# Challing Spherical Capacitor Problem

1. May 1, 2011

### mopar969

The question is:
A spherical capacitor contains a solid spherical conductor of radius 0.5mm with a charge of 7.4 micro coulombs, surrounded by a dielectric material with er = 1.8 out to a radius of 1.2mm, then an outer spherical non-conducting shell, with variable charge per unit volume p = 5r, with outer radius 2.0 mm. Determine the electric field everywhere. (Remember that in a linear dielectric material you can work out the equations as though they are in a vacuum and then replace e0 by e0er.)

I know that the electric field for a dielectric is e = Q all over 4 pi k epsilon zero r^2. I also know that the electric field for the innerest conductor can be found using E = 1 over 4 pi epsilon zero time Q over r^2. Using this equation I got 3.25 x 10 ^ -9. However I do not know how to solve the outer most shell given with the charge per volume value. And for my dielectric electric field formula how do I get the er value of 1.8 that was given in the problem into the equation?

2. May 2, 2011

### ehild

You mean the electric field in the solid metal sphere? Is not it zero?

As for the dielectric: read the hint. Replace ε0 with ε0 εr and apply Gauss' Law systematically. For the outer part, determine the amount of charge embedded in the volume inside a sphere of radius r.

ehild

3. May 2, 2011

### mopar969

So for the hint Q / epsilon zero would be Q / epsilon zero times epsilon r. But what do I do next?

4. May 2, 2011

### ehild

Apply Gauss' Law at any r to find the electric field strength. Do you know Gauss' Law?

ehild

5. May 2, 2011

### mopar969

I know that it says the enclosed integral of E times da is q over epsilon zero but I do not know how to apply it to this problem with a dielectric?

6. May 2, 2011

### mopar969

Any suggestions to tackle this problem?

7. May 2, 2011

### ehild

To get the electric field inside the outer dielectric, calculate the the charge enclosed by a sphere of radius 1.2 mm<R<2 mm. For that, you have to calculate the volume integral ∫ρdV. ρ is the charge density and it is given, ρ=5r. dV is the volume element. It can be replaced by the volume of a thin shell concentric with the innermost sphere, dV=4πr2dr. The volume integral gives the charge inside the outer dielectric, and you have to add the charge on the inner sphere to get all charge enclosed by a sphere of radius R.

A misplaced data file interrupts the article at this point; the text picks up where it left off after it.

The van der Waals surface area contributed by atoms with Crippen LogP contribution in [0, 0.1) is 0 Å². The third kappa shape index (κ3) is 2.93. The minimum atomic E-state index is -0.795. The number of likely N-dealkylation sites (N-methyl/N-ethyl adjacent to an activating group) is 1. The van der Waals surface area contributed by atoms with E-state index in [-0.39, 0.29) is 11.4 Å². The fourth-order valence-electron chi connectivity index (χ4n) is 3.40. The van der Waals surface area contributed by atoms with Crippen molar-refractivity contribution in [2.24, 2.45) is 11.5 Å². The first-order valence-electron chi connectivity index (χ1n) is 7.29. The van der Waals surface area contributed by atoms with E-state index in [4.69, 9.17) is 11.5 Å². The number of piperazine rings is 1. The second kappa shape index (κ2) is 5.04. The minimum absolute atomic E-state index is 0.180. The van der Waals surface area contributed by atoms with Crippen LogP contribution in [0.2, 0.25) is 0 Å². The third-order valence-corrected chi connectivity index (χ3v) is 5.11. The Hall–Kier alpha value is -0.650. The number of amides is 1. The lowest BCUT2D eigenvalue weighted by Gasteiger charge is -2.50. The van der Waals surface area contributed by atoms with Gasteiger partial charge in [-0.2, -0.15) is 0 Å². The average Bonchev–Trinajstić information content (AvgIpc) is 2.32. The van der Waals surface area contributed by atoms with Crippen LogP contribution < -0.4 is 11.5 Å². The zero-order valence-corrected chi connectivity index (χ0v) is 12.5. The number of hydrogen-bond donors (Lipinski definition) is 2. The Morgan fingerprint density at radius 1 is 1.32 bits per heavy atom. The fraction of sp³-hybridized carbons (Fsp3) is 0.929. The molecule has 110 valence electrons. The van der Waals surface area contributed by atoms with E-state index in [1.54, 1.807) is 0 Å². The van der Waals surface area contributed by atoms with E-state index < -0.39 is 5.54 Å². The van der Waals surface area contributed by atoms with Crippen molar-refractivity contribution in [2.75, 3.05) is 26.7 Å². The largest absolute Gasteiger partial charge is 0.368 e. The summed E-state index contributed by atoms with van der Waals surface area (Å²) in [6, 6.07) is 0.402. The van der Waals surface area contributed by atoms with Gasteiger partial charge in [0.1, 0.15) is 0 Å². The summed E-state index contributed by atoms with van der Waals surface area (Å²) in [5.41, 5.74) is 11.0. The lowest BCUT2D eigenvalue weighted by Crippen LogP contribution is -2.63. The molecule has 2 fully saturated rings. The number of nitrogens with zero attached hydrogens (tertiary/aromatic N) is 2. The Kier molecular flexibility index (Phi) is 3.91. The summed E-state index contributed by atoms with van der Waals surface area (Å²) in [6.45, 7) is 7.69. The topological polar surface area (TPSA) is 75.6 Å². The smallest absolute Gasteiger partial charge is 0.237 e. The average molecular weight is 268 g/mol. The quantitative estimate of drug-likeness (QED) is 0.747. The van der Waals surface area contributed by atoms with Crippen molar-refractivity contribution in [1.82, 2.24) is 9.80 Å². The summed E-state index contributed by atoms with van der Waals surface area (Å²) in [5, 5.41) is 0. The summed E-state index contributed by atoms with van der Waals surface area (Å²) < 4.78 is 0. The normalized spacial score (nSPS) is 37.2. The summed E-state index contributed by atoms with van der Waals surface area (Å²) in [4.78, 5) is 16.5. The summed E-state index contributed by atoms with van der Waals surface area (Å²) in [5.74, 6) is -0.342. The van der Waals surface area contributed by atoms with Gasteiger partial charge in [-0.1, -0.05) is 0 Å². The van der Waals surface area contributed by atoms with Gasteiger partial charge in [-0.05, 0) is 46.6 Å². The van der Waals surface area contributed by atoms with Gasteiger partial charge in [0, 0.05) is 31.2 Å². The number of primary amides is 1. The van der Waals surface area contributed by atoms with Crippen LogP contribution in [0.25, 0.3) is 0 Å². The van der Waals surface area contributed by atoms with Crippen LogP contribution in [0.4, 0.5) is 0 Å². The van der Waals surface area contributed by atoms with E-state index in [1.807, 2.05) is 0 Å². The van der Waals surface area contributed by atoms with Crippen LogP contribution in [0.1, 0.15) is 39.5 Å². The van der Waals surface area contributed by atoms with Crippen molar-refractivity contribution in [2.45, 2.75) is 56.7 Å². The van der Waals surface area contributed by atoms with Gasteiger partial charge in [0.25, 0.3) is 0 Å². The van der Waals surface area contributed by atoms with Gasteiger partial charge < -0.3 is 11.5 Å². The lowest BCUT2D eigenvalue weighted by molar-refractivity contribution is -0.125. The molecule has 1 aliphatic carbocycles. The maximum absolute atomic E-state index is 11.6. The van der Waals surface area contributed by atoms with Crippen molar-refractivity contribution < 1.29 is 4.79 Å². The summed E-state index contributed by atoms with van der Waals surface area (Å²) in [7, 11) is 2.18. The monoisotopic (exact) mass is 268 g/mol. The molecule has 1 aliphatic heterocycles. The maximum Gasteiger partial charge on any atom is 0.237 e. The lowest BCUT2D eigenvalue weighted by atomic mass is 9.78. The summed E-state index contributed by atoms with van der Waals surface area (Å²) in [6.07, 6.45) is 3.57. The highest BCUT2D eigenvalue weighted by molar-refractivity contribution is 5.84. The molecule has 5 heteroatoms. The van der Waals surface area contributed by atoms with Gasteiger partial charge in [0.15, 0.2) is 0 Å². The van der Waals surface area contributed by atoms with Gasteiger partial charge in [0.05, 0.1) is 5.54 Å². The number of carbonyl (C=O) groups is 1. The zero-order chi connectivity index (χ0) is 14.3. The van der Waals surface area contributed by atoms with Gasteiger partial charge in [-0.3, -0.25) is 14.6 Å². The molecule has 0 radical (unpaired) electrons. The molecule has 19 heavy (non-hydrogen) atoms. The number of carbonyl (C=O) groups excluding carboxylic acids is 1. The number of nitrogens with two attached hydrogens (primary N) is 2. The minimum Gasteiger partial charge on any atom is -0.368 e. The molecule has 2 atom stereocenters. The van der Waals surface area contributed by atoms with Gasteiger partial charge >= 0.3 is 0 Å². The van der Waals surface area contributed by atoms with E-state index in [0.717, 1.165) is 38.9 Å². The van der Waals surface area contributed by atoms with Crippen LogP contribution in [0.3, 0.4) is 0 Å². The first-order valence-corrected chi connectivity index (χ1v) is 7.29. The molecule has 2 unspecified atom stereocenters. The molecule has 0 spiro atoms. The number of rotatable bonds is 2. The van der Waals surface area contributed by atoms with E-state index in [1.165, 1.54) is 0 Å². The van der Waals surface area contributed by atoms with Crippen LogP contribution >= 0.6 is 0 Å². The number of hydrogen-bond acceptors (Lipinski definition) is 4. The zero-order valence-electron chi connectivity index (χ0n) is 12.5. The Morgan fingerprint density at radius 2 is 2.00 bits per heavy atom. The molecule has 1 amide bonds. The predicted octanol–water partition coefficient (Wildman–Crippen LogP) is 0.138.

ehild.

8. May 2, 2011

### mopar969

When I did the integral 4 pi times 5/4 r^4 from 1.2 to 2 I got 218.755 couloumbs. I am a little confused as to what to do next and where the er value given comes in?

9. May 2, 2011

### mopar969

How do I use the er value?

10. May 3, 2011

### mopar969

I just need help putting the er value in?

11. May 3, 2011

### mopar969

12. May 3, 2011

### mopar969

So, do I just add the 218.755 coulombs and the 7.4 micro coulombs together to get the total charge of the sphere or is there more to it?

13. May 3, 2011

### mopar969

Can I treat the spherical conductor of 7.4 micro coulombs as a point charge to find its electric field?

14. May 3, 2011

### ehild

Yes, do it in the dielectric, at distance R from the centre
0.5 mm<R<1.2 mm and use 1.8 ε0 instead of ε0.

In the range 1.2 mm<R<2 mm you have a non-conducting shell with a charge distribution. Hopefully, you can use ε0 here, when using Gauss' Law: At a distance R from the centre, the surface integral of E over a sphere of radius R is equal to the charge enclosed by the sphere:
4πR2E=7.4 *10-6 +4π∫(5r)r2dr, the integral goes from r=0.0012 to r=R.

For r>R, you can consider the total charge (that of the inner sphere + the charge of the non-conducting shell) as a point charge at the centre, and apply Coulomb's law to give the electric field strength as function of R.

ehild

15. May 3, 2011

### Staff: Mentor

Yes, provided that you take the radius at which you wish to know the field to be greater than the sphere's radius. Then

$$E = \frac{Q}{4 \pi \epsilon_0 r^2}$$

If there's a dielectric material involved, then

$$E = \frac{Q}{4 \pi \epsilon_r\epsilon_0 r^2}$$

16. May 3, 2011

### mopar969

Okay but why did I get 218 couloumbs when I evaluated the integral for the area from 1.2 to 2 is this correct or did I mess up?

17. May 3, 2011

### mopar969

Also when I set it as a point charge what will my r be will it be 1.2 or will it be 1.2 -0.5 = 0.7mm?

18. May 3, 2011

### Staff: Mentor

I think that you may have an order-of-magnitude issue due to the units involved.

The charge density is specified to be "variable charge per unit volume p = 5r". Presumably that should yield units of C/m3. Since the unit of distance we're using is mm, we can specify this charge density as 5r pC/mm4 (pico-coulombs per mm4, with r in mm).

So your result should be in pico Coulombs (pC = 10-12C).

19. May 3, 2011

### Staff: Mentor

Radius r is always measured from the sphere's center.

20. May 3, 2011

### mopar969

Okay so the r is 0.0012meters and when I calculated the electric field I got 2.56 x10^10 and for the charge per volume part I changed my mm to m and got 2.19 x10 ^ -10 couloumbs are these numbers looking correct now or no because that seems small to me?